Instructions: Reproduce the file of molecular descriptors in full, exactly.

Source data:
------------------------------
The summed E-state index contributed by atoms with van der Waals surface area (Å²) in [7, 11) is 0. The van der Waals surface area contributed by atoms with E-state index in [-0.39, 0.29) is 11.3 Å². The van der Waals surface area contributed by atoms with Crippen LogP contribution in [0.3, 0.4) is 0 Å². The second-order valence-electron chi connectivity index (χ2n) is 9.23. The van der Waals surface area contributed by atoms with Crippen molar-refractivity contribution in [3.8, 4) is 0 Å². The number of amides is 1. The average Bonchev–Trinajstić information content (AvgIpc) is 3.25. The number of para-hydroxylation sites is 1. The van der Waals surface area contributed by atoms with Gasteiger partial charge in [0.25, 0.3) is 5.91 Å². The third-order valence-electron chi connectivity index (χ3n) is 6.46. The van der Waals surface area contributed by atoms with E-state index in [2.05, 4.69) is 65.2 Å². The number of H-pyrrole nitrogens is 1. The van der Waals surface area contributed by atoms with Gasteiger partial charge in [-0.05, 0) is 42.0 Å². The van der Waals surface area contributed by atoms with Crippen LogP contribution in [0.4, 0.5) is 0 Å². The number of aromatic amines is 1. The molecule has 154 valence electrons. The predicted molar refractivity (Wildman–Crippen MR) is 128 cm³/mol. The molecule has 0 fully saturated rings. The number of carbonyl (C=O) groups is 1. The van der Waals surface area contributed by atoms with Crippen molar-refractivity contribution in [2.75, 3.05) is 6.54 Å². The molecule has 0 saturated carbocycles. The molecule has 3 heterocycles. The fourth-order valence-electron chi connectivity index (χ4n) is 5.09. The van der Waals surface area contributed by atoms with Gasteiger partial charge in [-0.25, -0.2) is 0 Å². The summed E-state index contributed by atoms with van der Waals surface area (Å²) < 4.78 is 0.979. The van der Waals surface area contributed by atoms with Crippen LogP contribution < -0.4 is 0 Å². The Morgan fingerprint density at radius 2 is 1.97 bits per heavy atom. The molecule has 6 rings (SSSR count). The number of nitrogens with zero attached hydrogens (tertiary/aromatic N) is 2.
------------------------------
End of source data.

The summed E-state index contributed by atoms with van der Waals surface area (Å²) in [7, 11) is 0. The van der Waals surface area contributed by atoms with E-state index in [-0.39, 0.29) is 11.3 Å². The van der Waals surface area contributed by atoms with Crippen LogP contribution in [0.3, 0.4) is 0 Å². The second-order valence-electron chi connectivity index (χ2n) is 9.23. The van der Waals surface area contributed by atoms with Crippen molar-refractivity contribution in [3.8, 4) is 0 Å². The number of amides is 1. The average Bonchev–Trinajstić information content (AvgIpc) is 3.25. The number of para-hydroxylation sites is 1. The van der Waals surface area contributed by atoms with Gasteiger partial charge in [0.25, 0.3) is 5.91 Å². The third-order valence-electron chi connectivity index (χ3n) is 6.46. The van der Waals surface area contributed by atoms with E-state index in [2.05, 4.69) is 65.2 Å². The number of H-pyrrole nitrogens is 1. The van der Waals surface area contributed by atoms with Gasteiger partial charge in [-0.05, 0) is 42.0 Å². The van der Waals surface area contributed by atoms with Crippen LogP contribution in [0.4, 0.5) is 0 Å². The number of aromatic amines is 1. The molecule has 154 valence electrons. The predicted molar refractivity (Wildman–Crippen MR) is 128 cm³/mol. The molecule has 0 fully saturated rings. The number of carbonyl (C=O) groups is 1. The van der Waals surface area contributed by atoms with Crippen molar-refractivity contribution in [2.75, 3.05) is 6.54 Å². The molecule has 0 saturated carbocycles. The molecule has 3 heterocycles. The fourth-order valence-electron chi connectivity index (χ4n) is 5.09. The van der Waals surface area contributed by atoms with Gasteiger partial charge in [-0.25, -0.2) is 0 Å². The summed E-state index contributed by atoms with van der Waals surface area (Å²) < 4.78 is 0.979. The van der Waals surface area contributed by atoms with Crippen LogP contribution < -0.4 is 0 Å². The Morgan fingerprint density at radius 2 is 1.97 bits per heavy atom. The molecule has 6 rings (SSSR count). The number of nitrogens with zero attached hydrogens (tertiary/aromatic N) is 2.